From time to time, people accuse me of being too radical about the Constitution, especially when I start talking about all of the things the federal government should stop doing.

They tell me that there is no way we’ll ever get back to the original Constitution. We’ll never be able to completely roll back federal power. I should just give it up. Or at least back off the extreme, idealistic rhetoric and concentrate on small steps.

I disagree. I think it’s imperative to keep the ultimate goal front and center. We need to follow the Constitution every issue, every time, no exceptions, no excuses.

I don’t deny that demanding unwavering fidelity to the Constitution and its limits on federal power is an extremely radical concept in this day and age. It’s also idealistic. Most Americans blindly accept the notion that the federal government should involve itself in pretty much every aspect of life. Yes. My constitutionally limited government rhetoric puts me way outside of the mainstream.

But you don’t achieve radical change by abandoning radical principles.

William Lloyd Garrison ranks as one of the greatest abolitionists in American history, and he understood this. He steadfastly stuck by his call for absolute and immediate emancipation of all slaves.

While it seems absurd to our 21st century sensibilities, total abolition of slavery was an idealistic, radical, extremist position in the mid-1800s. Principled abolitionists were generally reviled, even in the North. The broader abolitionist movement was dominated by pragmatists content with modest policy changes here and there. A lot of them were merely jockeying for political power. Garrison would have none of this. He believed slavery should end immediately, and he constantly said so. He wasn’t concerned with winning a popularity contest or convincing people he was properly mainstream.He unapologetically wore a badge of radicalism. He unwaveringly pursued the ideal.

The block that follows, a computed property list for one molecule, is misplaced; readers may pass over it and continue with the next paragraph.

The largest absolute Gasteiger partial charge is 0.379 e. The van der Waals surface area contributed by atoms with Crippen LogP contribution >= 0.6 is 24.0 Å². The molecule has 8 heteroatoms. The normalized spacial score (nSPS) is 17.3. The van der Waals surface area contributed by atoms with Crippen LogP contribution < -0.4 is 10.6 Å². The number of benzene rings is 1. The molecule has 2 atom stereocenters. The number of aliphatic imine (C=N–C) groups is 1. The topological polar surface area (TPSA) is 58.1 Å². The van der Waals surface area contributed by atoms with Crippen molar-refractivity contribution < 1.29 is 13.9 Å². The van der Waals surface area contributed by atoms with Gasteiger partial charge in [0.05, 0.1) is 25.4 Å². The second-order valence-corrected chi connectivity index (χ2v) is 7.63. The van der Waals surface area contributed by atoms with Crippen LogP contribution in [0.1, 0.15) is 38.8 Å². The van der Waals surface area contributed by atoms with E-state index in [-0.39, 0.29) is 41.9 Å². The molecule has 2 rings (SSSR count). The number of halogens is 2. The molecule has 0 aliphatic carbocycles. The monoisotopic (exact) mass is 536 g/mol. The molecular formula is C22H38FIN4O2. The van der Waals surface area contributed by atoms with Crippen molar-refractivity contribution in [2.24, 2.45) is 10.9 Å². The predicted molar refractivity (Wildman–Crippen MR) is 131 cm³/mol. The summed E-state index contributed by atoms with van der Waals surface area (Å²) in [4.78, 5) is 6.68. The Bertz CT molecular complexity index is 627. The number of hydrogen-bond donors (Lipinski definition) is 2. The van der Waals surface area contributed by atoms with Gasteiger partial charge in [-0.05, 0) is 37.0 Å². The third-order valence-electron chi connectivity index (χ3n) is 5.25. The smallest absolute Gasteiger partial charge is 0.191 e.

But Garrison wasn’t just running around like a proverbial bull in a china shop. He had pragmatic reasons for maintaining his hard-core stance. He recognized that by pushing for the ultimate goal he was more likely to reach it.

“Urge immediate abolition as earnestly as we may, it will, alas! be gradual abolition in the end. We have never said that slavery would be overthrown by a single blow; that it ought to be, we shall always contend.”

Garrison understood that if he started by seeking half-measures, he would never end up with anything more than half-measures.He warned, “Gradualism in theory is perpetuity in practice.”

Economist and political philosopher Murray Rothbard put it this way in A Case for Radical Idealism.

“William Lloyd Garrison, was not being ‘unrealistic’ when in the 1830s he first raised the glorious standard of immediate emancipation of the slaves. His goal was the morally proper one, and his strategic realism came in the fact that he did not expect his goal to be quickly reached … Gradualism in theory indeed undercuts the goal itself by conceding that it must take second or third place to other non- or antilibertarian considerations. For a preference for gradualism implies that these other considerations are more important than liberty.”

At the Tenth Amendment Center, our goal is the Constitution every issue, every time. Everything we do starts with that premise, and we always keep it in front of us. That doesn’t mean we don’t compromise as we work through the political process. We recognize that it will likely take a series of small victories to reach our ultimate goal. Sometimes you have to take half a loaf. It’s better than no loaf.

But we won’t start with a goal of getting just half a loaf. We’ll never stop talking about the ultimate goal. We’ll never stop insisting that the feds must remain limited to their delegated powers.

In short, we’ll never abandon our radical idealism.

Mike Maharrey